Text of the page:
A friend of mine was pretty down about his blogging recently. He wrote me a note and told me that he was disheartened because he was putting a lot of effort into his writing but nobody was reading his blog. Let’s talk about this subject openly and honestly today.
Let’s face it. It’s HARD to attract an audience and it’s getting even harder every day.
I’m not going to give you a “rah-rah” motivational speech. I know it really hurts when you’re doing good work and it doesn’t seem to be going anywhere — I was there for a long time, too. It’s frustrating, and it’s lonely listening to the crickets every day.
I’m not going to spin a tale of “10 ways to increase your readership or traffic.” There has been so much written about that already it could fill volumes.
Instead, I am going to talk about PRACTICAL reasons to persist, even in those moments when you’re feeling down.
I’m going to assume you are blogging to build a personal or business brand, not just for the joy of it, and you’d like somebody to eventually notice you. You need to keep going. Here are some reasons why:
1) Learning and growing. To blog about a subject, you have to learn about the subject, perhaps even master it. Blogging makes you smarter!
2) Clarity. The other day I had to take a tough position with a customer and I needed to get really clear on my position and why I was thinking that way. Blogging about the topic crystallized my view.
3) Personal improvement. My blog is much better, and much different, than it was a year ago. It will be much different in the future, too because through this practice, I am becoming more effective. You are improving through every blog post you write. You are taking one more step toward excellence.
4) Search engine benefits. This may be the most obvious business benefit of blogging. Search engines give preference to websites that have fresh, relevant content. Hubspot research shows that sites with blogs get 55% more traffic than sites without blogs — even if there are no readers!
5) Upgrading your skillset. Unless you are in a position of guaranteed lifetime employment, you need to keep sharpening your skills. Showing a potential employer a volume of work you’ve created through your blog provides insight into how you communicate and your thought process. Blogging is a valuable, marketable skill.
6) Infinite search. A few weeks ago I received a call from a potential new customer in the Middle East looking to me as a possible marketing consultant. I had to wonder how in the world they found me! Turns out they were looking for somebody who could help explain where the future of social media was going and when they entered this into Google, a blog post I wrote a year ago popped up! Your content keeps working for you month after month!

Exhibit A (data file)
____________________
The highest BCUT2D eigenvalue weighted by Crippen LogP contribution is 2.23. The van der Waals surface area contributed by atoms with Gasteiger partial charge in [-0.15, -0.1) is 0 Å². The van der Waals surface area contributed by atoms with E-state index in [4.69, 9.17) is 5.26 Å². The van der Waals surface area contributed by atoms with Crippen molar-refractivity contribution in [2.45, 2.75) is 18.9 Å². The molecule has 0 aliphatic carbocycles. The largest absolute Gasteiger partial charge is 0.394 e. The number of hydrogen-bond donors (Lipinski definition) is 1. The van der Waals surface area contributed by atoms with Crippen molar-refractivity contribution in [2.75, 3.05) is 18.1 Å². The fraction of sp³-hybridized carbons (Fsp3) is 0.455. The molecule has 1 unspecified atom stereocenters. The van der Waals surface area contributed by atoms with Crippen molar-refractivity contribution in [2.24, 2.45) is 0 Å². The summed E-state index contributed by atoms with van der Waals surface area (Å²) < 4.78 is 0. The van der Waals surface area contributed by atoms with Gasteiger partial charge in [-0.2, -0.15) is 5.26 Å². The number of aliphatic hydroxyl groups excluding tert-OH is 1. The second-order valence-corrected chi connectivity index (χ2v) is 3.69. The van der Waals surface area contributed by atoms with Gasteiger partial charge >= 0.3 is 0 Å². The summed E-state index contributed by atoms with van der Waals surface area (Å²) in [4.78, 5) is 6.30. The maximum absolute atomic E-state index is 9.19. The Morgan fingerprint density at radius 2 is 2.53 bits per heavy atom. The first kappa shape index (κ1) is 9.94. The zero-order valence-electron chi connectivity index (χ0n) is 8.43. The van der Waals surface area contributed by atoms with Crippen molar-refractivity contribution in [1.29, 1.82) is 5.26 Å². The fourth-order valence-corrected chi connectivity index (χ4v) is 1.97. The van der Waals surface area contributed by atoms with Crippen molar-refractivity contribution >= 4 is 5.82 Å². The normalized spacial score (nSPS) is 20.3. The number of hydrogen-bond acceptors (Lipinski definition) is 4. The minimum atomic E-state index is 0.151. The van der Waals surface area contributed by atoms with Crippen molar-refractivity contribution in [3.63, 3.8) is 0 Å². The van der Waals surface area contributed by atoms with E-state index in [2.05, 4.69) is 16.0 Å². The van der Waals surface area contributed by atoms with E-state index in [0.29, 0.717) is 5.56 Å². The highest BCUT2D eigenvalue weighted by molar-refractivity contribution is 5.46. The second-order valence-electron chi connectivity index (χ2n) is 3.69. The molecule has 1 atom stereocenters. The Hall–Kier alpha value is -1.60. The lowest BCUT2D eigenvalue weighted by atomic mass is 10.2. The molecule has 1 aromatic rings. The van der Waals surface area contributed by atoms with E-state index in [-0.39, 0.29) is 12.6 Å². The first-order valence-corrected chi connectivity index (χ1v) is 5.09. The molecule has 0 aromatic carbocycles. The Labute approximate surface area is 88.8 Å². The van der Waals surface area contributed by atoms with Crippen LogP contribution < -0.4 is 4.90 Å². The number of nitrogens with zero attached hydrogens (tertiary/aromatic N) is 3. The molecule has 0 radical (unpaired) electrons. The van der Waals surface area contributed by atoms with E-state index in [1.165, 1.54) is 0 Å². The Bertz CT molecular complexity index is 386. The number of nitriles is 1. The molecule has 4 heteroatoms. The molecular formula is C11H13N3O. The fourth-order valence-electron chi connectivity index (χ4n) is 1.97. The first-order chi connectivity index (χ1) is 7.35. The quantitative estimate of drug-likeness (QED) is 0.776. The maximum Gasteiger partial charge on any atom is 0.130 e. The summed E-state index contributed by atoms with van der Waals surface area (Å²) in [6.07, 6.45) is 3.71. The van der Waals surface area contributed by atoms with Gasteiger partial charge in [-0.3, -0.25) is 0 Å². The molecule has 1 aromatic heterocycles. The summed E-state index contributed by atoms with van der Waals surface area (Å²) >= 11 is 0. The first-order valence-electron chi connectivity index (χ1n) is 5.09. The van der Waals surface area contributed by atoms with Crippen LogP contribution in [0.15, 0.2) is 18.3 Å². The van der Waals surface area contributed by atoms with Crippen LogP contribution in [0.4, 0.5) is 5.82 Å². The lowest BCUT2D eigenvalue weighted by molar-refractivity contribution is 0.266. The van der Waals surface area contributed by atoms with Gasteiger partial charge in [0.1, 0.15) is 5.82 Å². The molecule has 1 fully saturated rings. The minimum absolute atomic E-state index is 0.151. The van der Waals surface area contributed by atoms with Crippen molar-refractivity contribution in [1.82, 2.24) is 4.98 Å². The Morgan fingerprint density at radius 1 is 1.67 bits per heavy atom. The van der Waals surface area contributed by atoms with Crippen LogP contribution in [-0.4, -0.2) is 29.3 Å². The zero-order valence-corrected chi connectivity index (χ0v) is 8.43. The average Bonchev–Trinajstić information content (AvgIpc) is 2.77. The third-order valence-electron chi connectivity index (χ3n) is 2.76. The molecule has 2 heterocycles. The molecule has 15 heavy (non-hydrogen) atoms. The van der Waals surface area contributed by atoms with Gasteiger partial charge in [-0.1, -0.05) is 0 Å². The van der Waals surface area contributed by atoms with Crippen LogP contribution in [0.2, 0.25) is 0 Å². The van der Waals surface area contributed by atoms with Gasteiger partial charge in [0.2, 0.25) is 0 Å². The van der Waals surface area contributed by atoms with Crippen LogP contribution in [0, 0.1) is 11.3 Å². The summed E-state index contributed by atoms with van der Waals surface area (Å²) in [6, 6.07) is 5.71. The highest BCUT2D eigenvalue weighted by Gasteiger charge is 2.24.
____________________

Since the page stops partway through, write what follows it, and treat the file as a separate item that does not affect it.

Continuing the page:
7) Your content engine — Your investment in a consistent stream of quality content can be leveraged in many ways to support a content marketing strategy. I use links from blog posts to answer customer questions, as the basis for speeches, newsletter content, and as reading assignments for workshops.
8) Numbers versus impact. I saved this reason for last because it is the most important.
One of my favorite blogging stories comes from my friend Dr. Alice Ackerman. Much of her first blogging efforts were aimed at educating the community on the importance of childhood vaccinations. But she had some doubt as to whether she was making an impact. For more than a year, her posts limped along. In fact, she averaged 4.5 readers a day.
But one of her readers wrote her and told her that because of a blog post, she had changed her mind about childhood immunization and was taking action to immunize her children.
You see, Alice only had five readers, but she changed the life of one of them. Who are you touching with your blog? Are you sure you know?
Isn’t that a great reason to keep going?
This post was written as part of the IBM for Midsize Business program, which provides midsize businesses with the tools, expertise and solutions they need to become engines of a smarter planet. I’ve been compensated to contribute to this program, but the opinions expressed in this post are my own and don’t necessarily represent IBM’s positions, strategies or opinions.